In Goodrich v. Gillies (66 Hun, 422), where it was found that the plaintiff willfully and fraudulently misrepresented in his notice of lien the amount which was due him, the court decided that it was its duty to so construe the statute as to prevent parties from obtaining a lien by following the language of the statute, when they knew that the proof which must be given when the action was brought for its enforcement must fail to establish that they were entitled to more than a small portion of the sum for which the lien was claimed. Upon a subsequent trial of that case, where it was found that the amount inserted in the notice of lien was mistakenly stated, the claimant honestly believing that all the material claimed for had been furnished, it was held that a mere mistake in the absence of an intention to exaggerate the amount of his claim would not invalidate his lien. (82 Hun, 18.)
In Close v. Clark (16 Daly, 91) it was held that a mechanic's lien is invalid where founded upon a notice of lien filed by a contractor for the unpaid balance of whole contract price, which states that all the work and materials have been performed and furnished, when in fact part of the work was unperformed and some of the materials were not furnished.
In the earlier cases in Massachusetts it was held that any error in the claim stated in the notice of lien destroyed the lien or the right to enforce it. ( Lynch v. Cronan, 6 Gray, 531; Truesdell v. Gay, 13 Gray, 311.) These decisions led to subsequent legislation by which it was declared that any inaccuracy in the claim should not invalidate the lien unless the claimant intentionally and willfully claimed more than was his due. ( Hubbard v. Brown, 8 Allen, 590; Jones v. Keen, 115 Mass. 170.) The rule in Michigan is that where a claimant places upon record in his notice of lien a statement which he knows to be incorrect, his lien is lost. ( Gibbs v. Hanchette, 90 Mich. 657. ) The Iowa courts have held that where a lienor intentionally makes a statement in the notice of lien which is not just and true, he cannot enforce the lien. ( Stubbs v. C.C.S. S.W. Ry. Co., 65 Iowa 513.) There are many other cases where this principle has been asserted, among which are Gaskell v. Beard (58 Hun, 101); McKinney v. White ( 15 App. Div. 423); Mull v. Jones (45 N.Y.S.R. 643); Brandt v. Verdon (44 N.Y.S.R. 885); Rose v. P. B. Paper Works ( 29 Conn. 256); Uthoff v. Gerhard ( 42 Mo. App. 256); McPherson v. Walton ( 42 N.J. Eq. 282).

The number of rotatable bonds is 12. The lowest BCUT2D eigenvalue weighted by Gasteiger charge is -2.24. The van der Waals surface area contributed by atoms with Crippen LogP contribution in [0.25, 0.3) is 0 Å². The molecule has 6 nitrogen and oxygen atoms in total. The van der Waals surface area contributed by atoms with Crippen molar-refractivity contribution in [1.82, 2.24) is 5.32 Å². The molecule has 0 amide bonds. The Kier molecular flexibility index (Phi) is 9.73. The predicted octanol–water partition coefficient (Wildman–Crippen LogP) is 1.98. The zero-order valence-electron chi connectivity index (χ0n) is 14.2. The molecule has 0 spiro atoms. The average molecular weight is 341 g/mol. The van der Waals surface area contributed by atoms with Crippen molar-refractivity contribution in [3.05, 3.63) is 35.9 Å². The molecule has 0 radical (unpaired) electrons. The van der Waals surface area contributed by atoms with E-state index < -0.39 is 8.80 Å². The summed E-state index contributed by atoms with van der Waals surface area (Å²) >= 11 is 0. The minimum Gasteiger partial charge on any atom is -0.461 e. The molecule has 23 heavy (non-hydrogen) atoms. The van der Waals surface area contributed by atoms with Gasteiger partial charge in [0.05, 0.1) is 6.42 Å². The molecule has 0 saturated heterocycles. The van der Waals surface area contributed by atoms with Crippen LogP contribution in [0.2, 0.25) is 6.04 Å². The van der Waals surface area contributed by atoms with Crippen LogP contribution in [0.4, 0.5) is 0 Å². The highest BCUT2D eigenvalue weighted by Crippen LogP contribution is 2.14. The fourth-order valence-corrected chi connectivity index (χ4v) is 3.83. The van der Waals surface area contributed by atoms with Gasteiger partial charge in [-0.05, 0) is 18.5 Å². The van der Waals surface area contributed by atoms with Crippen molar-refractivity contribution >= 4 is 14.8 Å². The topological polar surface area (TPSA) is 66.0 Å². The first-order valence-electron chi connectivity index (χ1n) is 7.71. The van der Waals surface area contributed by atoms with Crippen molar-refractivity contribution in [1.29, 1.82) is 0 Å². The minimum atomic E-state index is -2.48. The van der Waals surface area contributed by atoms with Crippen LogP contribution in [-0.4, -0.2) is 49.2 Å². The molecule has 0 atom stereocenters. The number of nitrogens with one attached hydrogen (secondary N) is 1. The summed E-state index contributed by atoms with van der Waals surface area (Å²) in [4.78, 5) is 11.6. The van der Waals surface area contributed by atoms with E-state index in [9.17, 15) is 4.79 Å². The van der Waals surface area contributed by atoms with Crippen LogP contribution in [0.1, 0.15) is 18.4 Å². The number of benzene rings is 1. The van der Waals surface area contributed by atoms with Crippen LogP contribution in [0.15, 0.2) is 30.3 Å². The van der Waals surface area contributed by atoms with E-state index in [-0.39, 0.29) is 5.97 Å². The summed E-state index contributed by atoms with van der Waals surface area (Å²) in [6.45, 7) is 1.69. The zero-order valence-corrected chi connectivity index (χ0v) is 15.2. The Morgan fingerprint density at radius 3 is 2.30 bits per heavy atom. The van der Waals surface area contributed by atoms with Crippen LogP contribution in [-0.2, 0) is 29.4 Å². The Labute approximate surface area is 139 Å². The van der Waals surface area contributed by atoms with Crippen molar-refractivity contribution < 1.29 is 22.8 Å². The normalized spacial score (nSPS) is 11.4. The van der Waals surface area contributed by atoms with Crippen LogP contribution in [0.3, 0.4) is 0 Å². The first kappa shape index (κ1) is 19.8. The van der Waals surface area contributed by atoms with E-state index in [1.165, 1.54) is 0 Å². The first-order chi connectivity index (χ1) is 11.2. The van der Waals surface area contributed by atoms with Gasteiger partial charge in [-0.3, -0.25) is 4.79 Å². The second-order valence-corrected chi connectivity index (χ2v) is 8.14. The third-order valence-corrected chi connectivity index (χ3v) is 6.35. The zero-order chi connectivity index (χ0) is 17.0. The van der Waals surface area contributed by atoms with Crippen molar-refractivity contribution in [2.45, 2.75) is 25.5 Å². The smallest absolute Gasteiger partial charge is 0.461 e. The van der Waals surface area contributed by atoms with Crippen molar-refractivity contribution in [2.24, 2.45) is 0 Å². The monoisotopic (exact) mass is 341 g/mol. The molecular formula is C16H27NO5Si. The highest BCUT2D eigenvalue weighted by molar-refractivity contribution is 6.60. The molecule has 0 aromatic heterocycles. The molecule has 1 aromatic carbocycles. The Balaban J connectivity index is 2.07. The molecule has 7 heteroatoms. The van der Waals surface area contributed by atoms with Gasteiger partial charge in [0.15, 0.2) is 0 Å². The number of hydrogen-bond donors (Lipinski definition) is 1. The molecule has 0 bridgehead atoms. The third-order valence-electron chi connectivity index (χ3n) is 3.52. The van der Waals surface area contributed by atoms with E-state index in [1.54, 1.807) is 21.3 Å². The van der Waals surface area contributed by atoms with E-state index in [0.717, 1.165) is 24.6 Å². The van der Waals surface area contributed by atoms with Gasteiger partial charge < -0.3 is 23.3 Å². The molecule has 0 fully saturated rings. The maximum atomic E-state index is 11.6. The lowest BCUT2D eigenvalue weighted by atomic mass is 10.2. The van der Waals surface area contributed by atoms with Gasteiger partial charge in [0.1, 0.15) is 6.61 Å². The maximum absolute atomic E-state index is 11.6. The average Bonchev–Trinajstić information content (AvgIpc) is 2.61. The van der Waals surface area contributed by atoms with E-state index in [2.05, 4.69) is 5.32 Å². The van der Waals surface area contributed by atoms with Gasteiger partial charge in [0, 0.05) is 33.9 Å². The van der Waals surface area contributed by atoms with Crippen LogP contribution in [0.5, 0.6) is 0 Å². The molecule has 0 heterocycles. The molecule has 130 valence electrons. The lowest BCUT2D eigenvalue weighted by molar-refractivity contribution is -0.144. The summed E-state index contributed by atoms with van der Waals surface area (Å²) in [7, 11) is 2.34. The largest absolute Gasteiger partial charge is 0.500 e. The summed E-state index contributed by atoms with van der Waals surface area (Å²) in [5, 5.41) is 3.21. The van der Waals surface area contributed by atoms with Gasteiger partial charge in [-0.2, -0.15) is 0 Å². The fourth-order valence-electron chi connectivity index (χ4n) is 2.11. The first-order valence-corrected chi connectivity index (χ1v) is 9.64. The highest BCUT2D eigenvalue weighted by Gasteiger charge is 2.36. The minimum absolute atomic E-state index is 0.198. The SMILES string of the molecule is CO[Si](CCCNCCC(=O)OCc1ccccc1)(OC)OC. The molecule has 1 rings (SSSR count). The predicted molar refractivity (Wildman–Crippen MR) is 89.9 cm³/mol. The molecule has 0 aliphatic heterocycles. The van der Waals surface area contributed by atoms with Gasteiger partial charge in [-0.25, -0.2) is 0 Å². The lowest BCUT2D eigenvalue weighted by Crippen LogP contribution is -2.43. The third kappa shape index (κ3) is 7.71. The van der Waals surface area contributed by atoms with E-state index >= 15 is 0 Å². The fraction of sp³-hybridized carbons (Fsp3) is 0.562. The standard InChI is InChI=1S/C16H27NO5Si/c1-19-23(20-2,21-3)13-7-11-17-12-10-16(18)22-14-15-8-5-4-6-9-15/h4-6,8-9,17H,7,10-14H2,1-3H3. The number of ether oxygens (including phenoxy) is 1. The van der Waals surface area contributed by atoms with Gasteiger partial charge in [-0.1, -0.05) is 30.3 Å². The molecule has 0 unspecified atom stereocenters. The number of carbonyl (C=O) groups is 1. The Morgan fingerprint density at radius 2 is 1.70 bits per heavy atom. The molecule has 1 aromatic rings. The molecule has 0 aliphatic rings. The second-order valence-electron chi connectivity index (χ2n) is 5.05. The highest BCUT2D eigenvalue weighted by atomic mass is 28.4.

We think the rule so generally established is a proper one and should be adopted by this court. There certainly can be no hardship in requiring a claimant to avoid intentionally and willfully making an exaggerated claim which he knows not to exist. The requirement that he shall truthfully state his claim is in no way unjust to the claimant, but it is pre-eminently just to the owner, to other claimants or lienors, and to those who are engaged in administering the Lien Law. We are, therefore, of the opinion that the trial court, having found that the plaintiffs "enormously exaggerated" their claim and intentionally and by pretense of a fictitious contract sought to enforce and establish a false and fabricated demand, was justified in holding that the plaintiffs had thereby forfeited their right to recover any judgment against the sureties upon the bond in question.
The appellants also claim that the court erred in holding that the statement in their notice of lien was fraudulent. That question is not before us. The trial court so found, and its judgment having been unanimously affirmed we are forbidden by the mandate of the Constitution and statute to examine that question.
The additional claim, that the sureties did not establish a defense against the appellants, so far as it is dependent upon the presence or absence of evidence, is also concluded by such unanimous decision.
The only other question which can be examined upon this appeal is whether the defense, so far as it is based upon the plaintiffs' fraud, was available, it not having been set up in the pleadings. A complete answer to the contention that the plaintiffs' fraud was not sufficiently pleaded is that no exception appears in the record which raises that question. When the evidence upon that subject was offered no objection to the testimony was interposed upon the ground that the defense was not set up in the answer. Indeed there seems to have been no objection whatever to that evidence. Consequently no question of law is raised which this court can decide.
The judgment should be affirmed, with costs.
PARKER, Ch. J., BARTLETT, HAIGHT, VANN, CULLEN and WERNER, JJ., concur.